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Supply Chain Risk

First Person: Global Trade and Development Face Big Challenges in 2022



AD: What are the top lessons that companies have learned from the COVID-19 pandemic?

van Puyenbroeck: I would say the top lesson is that insecurity is always around the corner. There is no such thing as a status quo anymore. Whereas companies used to embrace long-term planning, I believe that now being nimble and flexible is critical. You can still plan six months ahead, but based on what parameters? Who knows what the world will look like in six months? That is what we learned beginning with the COVID-19 pandemic, and now plenty of other factors and variables have been added to the mix, such as conflict, sky-high inflation, and trade barriers, all leading to incredible supply chain issues. The unknown stares at us every day. That is the world we live in. The lesson is that not only companies, but everyone in their personal lives, must be able to adapt quickly to new situations.



AD: Speaking of supply chains — any thoughts on what it will take to get them back to normal?

van Puyenbroeck: To rebalance things, we must get to a situation where more people are willing to work for the pay offered. The Fed is trying to address dealing with a recessionary environment. There is a staggering number of jobs remaining unfilled. According to Forbes, 2.1 million jobs critical to the supply chain manufacturing industry will remain unfilled by 2030. And that’s just in the U.S. This is not a gap that is easily closed. Rebalancing supply and demand, possibly through a recession, may partially take care of that. It’s also essential that we stay on top of COVID-19 because we are certainly not out of the woods yet. We cannot let our guard down. If there is another significant wave of infection, with more people sick and in isolation, it could be the final straw.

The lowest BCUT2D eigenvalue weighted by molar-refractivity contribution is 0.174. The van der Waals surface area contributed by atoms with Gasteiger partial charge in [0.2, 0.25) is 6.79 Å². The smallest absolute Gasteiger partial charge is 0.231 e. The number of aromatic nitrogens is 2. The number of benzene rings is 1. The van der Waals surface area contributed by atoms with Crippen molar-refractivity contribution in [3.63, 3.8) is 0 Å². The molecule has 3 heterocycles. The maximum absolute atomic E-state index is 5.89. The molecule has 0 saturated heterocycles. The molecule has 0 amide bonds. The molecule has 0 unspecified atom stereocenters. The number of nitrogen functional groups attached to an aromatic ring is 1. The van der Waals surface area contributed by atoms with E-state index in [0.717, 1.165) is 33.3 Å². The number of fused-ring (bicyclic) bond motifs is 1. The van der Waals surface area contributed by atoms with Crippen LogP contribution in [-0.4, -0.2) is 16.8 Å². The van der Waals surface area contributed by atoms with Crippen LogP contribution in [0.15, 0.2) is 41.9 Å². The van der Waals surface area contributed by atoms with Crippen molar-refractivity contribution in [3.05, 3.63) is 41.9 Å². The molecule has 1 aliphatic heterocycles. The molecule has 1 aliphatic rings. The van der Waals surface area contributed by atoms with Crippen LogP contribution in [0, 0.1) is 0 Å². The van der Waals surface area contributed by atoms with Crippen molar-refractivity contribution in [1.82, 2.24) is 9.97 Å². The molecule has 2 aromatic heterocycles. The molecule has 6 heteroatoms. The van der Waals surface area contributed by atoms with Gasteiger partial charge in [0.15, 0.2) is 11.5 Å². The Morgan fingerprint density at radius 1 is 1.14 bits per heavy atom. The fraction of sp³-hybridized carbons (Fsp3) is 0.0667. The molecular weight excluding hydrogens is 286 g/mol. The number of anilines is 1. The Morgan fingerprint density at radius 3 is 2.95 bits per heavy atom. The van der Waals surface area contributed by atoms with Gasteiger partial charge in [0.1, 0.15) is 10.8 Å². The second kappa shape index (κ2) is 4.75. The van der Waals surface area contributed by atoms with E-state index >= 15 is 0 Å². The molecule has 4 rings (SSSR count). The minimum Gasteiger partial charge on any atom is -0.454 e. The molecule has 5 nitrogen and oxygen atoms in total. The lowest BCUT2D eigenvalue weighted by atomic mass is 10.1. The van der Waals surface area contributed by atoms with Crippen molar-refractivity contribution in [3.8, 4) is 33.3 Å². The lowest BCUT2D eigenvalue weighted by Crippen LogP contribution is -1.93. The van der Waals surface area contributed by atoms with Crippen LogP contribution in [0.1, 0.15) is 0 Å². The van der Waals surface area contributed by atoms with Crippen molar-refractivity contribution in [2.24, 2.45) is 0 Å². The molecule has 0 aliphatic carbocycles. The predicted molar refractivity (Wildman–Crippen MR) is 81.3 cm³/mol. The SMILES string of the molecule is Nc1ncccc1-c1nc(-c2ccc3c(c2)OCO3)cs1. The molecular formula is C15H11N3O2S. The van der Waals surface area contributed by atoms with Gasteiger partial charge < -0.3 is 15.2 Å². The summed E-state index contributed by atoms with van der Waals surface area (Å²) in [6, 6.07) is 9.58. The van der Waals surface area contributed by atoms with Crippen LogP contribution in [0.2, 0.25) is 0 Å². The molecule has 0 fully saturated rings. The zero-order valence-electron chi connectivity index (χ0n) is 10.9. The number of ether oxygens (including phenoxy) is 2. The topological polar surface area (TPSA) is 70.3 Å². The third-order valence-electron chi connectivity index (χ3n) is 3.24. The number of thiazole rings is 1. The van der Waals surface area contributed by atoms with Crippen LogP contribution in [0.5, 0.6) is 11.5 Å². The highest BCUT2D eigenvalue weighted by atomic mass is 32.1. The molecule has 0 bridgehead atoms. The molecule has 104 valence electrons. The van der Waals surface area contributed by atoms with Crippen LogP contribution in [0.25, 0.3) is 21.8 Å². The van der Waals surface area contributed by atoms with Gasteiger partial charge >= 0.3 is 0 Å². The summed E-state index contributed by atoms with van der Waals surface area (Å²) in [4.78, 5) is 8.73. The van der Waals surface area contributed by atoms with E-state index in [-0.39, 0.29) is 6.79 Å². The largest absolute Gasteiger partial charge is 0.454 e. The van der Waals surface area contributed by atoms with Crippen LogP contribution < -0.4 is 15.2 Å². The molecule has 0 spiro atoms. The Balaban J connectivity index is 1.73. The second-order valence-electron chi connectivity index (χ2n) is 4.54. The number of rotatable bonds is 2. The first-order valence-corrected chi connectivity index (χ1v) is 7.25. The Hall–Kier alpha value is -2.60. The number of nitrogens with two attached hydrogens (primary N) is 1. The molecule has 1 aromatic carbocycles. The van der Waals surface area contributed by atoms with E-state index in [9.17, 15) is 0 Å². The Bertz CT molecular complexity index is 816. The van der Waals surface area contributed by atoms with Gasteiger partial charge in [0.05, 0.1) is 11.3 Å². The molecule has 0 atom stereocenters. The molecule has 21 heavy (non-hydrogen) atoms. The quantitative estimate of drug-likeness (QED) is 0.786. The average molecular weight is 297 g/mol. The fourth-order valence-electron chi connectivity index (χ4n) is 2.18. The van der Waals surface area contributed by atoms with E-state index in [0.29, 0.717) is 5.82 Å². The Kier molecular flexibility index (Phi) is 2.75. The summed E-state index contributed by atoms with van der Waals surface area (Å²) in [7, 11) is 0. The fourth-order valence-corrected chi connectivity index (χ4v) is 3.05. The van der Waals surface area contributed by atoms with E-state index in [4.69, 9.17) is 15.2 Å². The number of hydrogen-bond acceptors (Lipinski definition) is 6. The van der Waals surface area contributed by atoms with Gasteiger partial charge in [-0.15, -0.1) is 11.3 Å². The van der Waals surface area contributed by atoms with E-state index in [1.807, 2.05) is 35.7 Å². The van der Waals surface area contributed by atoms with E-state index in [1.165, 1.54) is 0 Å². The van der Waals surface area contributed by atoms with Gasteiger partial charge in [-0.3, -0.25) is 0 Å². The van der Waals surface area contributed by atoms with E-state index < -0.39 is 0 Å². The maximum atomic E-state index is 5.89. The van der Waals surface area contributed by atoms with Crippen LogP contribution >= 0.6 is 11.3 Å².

Robin van Puyenbroeck currently serves as executive director of Business Development at the World Trade Centers Association, where he focuses on global licensing, partnerships, and media.


AD: As we emerge from the pandemic, what are the top challenges that U.S. companies face regarding global trade and investment?

van Puyenbroeck: Sadly, there are many challenges now; one is that we see trade being used more often as a political tool. There are sanctions and a variety of trade barriers entering the economic spectrum that companies now need to learn to work with. Tariffs and protectionism impact the free flow of trade, goods, and people. And there are, of course, the many components to current supply chain issues that we are all too familiar with: a shortage of raw materials and finished products alike, workforce employment-related issues, supplier dependencies and mismatches — it’s a long list throughout the supply/logistics chain. I mentioned rising inflation at double digits in many countries.

There is a tremendous struggle for talent where finding people to do the work is one part of the challenge; the bigger challenge is retention. Keeping your employees relies on many factors, from COVID-related absenteeism to the fact that many do not want to work for the pay offered. And if all this wasn’t enough, we have serious conflicts rising worldwide, in addition to climate challenges that are not going away, leading to serious migration issues — migration from conflict and migration from extreme climate changes, causing hunger.


Whereas companies used to embrace long-term planning, I believe that now being nimble and flexible is critical.